December 2021

All About ... Holiday Music


Happy holidays! There’s so much to love about this time of year—the decor, the food, and most importantly, the music! Today we’re going to explore the history of holiday music and holiday music around the world.

A lot of today’s most popular holiday music is centered around Christmas songs and themes. Mariah Carey’s “All I Want for Christmas (Is You)” debuted in 1994 and pop musicians worldwide started releasing holiday music and albums. But holiday songs started centuries before. Take a look at this quick timeline:

  • ~129 AD - as Christianity spread and took over Winter Solstice celebrations, themes of the nativity started becoming prevalent around Christmastime. This continued until the 12th century.
  • 1521 - “Boar’s Head Carol” is the first holiday song to be printed
  • 1700s - holiday music originated with lyrics inspired by Bible verses (such as the song “What Child is This” “O Come, O Come Emmanuel”). George Frideric Handel publishes a book of Christmas carols, including songs like “Joy to the World,” “Angels We Have Heard on High,” and “O Come All Ye Faithful.”
  • 1810 - Prince Albert of Saxe-Coburg and Gotha married Queen Victoria of England and introduced German Christmas traditions (gift giving, trees, carols) to England
  • 1857 - the song “Jingle Bells” is written for Thanksgiving. Other songs from the 1800s include “Silent Night” (1818), “Hark! The Herald” (1840), and “Good King Wenceslas (1853).
  • 1928 - Choir of King’s College which is Cambridge’s Christmas Eve Carol service, was broadcast on the radio for the first time
  • 1934 - The Great Depression and the radio make holiday music more popular and less religious. Hits of the 30s include “Santa Claus is Coming to Town” and “Winter Wonderland.”

During World War II, Christmas and holiday music became even more popular. Bing Crosby recorded “White Christmas” in 1941, just 18 days before the attack on Pearl Harbor. This song would become his most requested song during overseas visits to the troops for the duration of the war. The forties and fifties bring an explosion in Christmas music, with hits like “Have Yourself a Merry Little Christmas,” “The Christmas Song,” “Rudolph the Red Nosed Reindeer,” “I’ll Be Home for Christmas,” “Baby It’s Cold Outside,” and “Frosty the Snowman.”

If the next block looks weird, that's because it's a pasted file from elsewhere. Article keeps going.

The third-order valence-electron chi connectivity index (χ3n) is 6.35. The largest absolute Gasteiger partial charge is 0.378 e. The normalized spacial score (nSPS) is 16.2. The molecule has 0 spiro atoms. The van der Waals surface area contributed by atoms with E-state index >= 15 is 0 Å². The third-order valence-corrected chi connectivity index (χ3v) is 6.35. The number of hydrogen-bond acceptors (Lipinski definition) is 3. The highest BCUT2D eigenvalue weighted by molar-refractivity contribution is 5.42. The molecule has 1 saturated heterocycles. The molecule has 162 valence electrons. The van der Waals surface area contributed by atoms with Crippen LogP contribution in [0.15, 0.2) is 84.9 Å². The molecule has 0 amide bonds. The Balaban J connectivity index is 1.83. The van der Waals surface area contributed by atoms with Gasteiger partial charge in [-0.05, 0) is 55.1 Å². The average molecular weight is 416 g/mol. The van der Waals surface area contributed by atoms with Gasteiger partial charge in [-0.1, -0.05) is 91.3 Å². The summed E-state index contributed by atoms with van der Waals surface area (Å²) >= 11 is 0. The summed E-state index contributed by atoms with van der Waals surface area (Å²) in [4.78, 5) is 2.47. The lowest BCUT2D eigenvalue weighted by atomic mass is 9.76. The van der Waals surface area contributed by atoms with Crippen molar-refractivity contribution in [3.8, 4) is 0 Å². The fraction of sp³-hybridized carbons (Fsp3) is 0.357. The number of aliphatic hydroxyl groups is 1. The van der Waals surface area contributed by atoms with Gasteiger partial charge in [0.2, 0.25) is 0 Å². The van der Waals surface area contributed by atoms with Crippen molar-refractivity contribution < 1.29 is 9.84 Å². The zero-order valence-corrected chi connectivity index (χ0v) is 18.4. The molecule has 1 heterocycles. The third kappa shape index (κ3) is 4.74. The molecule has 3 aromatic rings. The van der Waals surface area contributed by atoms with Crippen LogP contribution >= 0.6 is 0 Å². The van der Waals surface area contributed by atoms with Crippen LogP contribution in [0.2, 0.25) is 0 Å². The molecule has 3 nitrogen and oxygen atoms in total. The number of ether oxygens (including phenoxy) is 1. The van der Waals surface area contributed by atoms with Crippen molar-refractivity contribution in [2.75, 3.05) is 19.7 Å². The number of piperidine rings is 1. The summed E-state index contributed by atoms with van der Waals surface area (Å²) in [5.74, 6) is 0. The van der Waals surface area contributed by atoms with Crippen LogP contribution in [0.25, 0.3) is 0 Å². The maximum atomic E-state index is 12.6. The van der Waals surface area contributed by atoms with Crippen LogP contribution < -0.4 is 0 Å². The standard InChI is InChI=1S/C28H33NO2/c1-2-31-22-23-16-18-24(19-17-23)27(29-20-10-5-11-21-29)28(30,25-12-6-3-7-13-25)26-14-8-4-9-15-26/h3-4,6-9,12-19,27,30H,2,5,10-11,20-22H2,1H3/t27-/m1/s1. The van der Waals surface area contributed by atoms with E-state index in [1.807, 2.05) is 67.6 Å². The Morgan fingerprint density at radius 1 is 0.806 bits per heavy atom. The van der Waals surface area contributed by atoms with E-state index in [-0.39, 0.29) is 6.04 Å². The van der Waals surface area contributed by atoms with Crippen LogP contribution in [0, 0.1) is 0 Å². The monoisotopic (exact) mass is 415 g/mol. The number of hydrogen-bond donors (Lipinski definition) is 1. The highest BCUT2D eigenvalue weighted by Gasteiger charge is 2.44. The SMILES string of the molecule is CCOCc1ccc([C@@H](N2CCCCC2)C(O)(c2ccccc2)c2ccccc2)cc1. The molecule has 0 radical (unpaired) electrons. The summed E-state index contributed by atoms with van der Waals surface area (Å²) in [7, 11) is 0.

Christmas and holiday music continued to evolve after World War II. In 1957, Elvis Presley released “Blue Christmas” and turned holiday songs from something more traditional into something modern by incorporating rock n roll sounds. During the Vietnam War, John Lennon and Yoko Ono made Christmas music political with “Happy Xmas (War is Over).” And the 1980s brought pop music sounds to holiday songs, with Wham’s “Last Christmas,” and other now-classics like “Jingle Bell Rock” (1985) and “Rockin’ Around the Christmas Tree” (1987).

Christmas isn’t the only winter holiday to have musical traditions. Like Christmas, Hanukkah songs started out as more religious in nature before becoming more secular. There are three Hanukkah blessings that are sung around the menorah. The third blessing is only sung on the first night of Hanukkah while lighting the menorah. The tune for the blessings was composed in the early 1900s by Samuel E. Goldfarb and Israel Goldfarb. Ma’oz Tzur is a Jewish poem written in Hebrew that tells the history of Judaism in five stanzas. It is traditionally sung during Hanukkah.

“The Dreidel Song,” or “Ikh Bin A Kleyner Dreydl” describes playing with a traditional dreidel and is popular with children around the world. More contemporary Hanukkah music has emerged in recent years, including “Hanukkah Hey-Ya,” a spoof of the Outkast pop song “Hey Ya.” Another popular song is “The Hanukkah Song,” which started as an SNL skit with Adam Sandler. The a cappella group The Maccabeats went viral in 2010 with their song “Candlelight,” and now release a new Hanukkah song every year.

You can check out other popular holiday songs from around the world with this playlist:

  • “Petit Papa Noel” (France) - tells the story of a small child waiting for Santa on Christmas Eve
  • “La Fiesta de Pilito” (Puerto Rico) - focuses on holiday food
  • “Snow Candy” (South Korea) - an upbeat K-pop love song set during the holidays
  • “Mi Burrito Sabanero” (Venezuela) - tells the story of a little donkey going to Bethlehem
  • “Betelehemu” (Nigeria) - a hymn written by a Nigerian drummer
  • “Ang Pasko Ay Sumapit” (Philippines) - this translates to “Christmas Has Arrived” and is an upbeat dance song
  • “Los Peces en el Río” (Spain and Latin American) - this classic tells the story of Jesus’s birth through the eyes of fish in a nearby river
  • "Musevisa" (Norway) - this story tells the story of a family of mice celebrating the holidays (and avoiding the mousetrap!)
  • "The Wexford Carol" (Ireland) - this song dates back to the 12th century!

What’s your favorite holiday song? Tell us at #inspiresocialstudies

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